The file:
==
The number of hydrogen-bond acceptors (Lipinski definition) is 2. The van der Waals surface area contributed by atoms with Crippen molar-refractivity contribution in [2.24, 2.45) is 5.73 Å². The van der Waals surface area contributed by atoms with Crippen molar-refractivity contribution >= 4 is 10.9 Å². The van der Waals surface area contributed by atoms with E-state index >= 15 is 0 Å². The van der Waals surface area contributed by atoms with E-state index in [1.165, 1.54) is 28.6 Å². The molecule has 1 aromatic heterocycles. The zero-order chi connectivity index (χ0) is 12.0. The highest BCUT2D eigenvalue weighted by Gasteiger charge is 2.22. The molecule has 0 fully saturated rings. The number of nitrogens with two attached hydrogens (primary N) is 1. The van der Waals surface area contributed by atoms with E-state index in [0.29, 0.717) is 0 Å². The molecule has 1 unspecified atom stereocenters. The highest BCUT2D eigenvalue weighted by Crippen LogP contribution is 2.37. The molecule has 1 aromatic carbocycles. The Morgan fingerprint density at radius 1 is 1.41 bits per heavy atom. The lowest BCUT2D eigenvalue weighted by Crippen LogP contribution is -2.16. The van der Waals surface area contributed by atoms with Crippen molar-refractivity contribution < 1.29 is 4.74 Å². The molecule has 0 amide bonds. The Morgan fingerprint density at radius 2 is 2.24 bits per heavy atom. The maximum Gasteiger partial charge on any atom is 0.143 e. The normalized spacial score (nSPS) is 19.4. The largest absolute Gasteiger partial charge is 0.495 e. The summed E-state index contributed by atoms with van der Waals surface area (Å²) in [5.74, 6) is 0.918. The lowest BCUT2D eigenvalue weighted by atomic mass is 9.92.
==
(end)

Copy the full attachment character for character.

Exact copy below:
The number of hydrogen-bond acceptors (Lipinski definition) is 2. The van der Waals surface area contributed by atoms with Crippen molar-refractivity contribution in [2.24, 2.45) is 5.73 Å². The van der Waals surface area contributed by atoms with Crippen molar-refractivity contribution >= 4 is 10.9 Å². The van der Waals surface area contributed by atoms with E-state index >= 15 is 0 Å². The van der Waals surface area contributed by atoms with E-state index in [1.165, 1.54) is 28.6 Å². The molecule has 1 aromatic heterocycles. The zero-order chi connectivity index (χ0) is 12.0. The highest BCUT2D eigenvalue weighted by Gasteiger charge is 2.22. The molecule has 0 fully saturated rings. The number of nitrogens with two attached hydrogens (primary N) is 1. The van der Waals surface area contributed by atoms with E-state index in [0.29, 0.717) is 0 Å². The molecule has 1 unspecified atom stereocenters. The highest BCUT2D eigenvalue weighted by Crippen LogP contribution is 2.37. The molecule has 1 aromatic carbocycles. The Morgan fingerprint density at radius 1 is 1.41 bits per heavy atom. The lowest BCUT2D eigenvalue weighted by Crippen LogP contribution is -2.16. The van der Waals surface area contributed by atoms with Crippen molar-refractivity contribution < 1.29 is 4.74 Å². The molecule has 0 amide bonds. The Morgan fingerprint density at radius 2 is 2.24 bits per heavy atom. The maximum Gasteiger partial charge on any atom is 0.143 e. The normalized spacial score (nSPS) is 19.4. The largest absolute Gasteiger partial charge is 0.495 e. The summed E-state index contributed by atoms with van der Waals surface area (Å²) in [5.74, 6) is 0.918. The lowest BCUT2D eigenvalue weighted by atomic mass is 9.92.